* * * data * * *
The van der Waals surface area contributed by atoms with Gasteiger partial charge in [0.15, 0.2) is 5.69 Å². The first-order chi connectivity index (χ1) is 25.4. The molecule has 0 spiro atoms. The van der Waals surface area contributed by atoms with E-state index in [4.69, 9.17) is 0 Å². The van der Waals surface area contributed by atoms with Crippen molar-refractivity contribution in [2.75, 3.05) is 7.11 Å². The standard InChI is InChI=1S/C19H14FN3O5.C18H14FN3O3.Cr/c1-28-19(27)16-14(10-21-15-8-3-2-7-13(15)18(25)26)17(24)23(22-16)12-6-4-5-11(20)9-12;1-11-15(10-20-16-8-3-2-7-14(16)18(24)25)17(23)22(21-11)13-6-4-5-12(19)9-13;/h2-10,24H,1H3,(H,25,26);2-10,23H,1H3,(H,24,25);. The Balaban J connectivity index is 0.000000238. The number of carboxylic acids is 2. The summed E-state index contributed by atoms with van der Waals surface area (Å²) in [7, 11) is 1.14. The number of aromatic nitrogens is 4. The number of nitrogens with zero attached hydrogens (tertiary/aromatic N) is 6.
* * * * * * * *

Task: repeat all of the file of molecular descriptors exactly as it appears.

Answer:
The van der Waals surface area contributed by atoms with Gasteiger partial charge in [0.15, 0.2) is 5.69 Å². The first-order chi connectivity index (χ1) is 25.4. The molecule has 0 spiro atoms. The van der Waals surface area contributed by atoms with E-state index in [4.69, 9.17) is 0 Å². The van der Waals surface area contributed by atoms with Crippen molar-refractivity contribution in [2.75, 3.05) is 7.11 Å². The standard InChI is InChI=1S/C19H14FN3O5.C18H14FN3O3.Cr/c1-28-19(27)16-14(10-21-15-8-3-2-7-13(15)18(25)26)17(24)23(22-16)12-6-4-5-11(20)9-12;1-11-15(10-20-16-8-3-2-7-14(16)18(24)25)17(23)22(21-11)13-6-4-5-12(19)9-13;/h2-10,24H,1H3,(H,25,26);2-10,23H,1H3,(H,24,25);. The Balaban J connectivity index is 0.000000238. The number of carboxylic acids is 2. The summed E-state index contributed by atoms with van der Waals surface area (Å²) in [7, 11) is 1.14. The number of aromatic nitrogens is 4. The number of nitrogens with zero attached hydrogens (tertiary/aromatic N) is 6.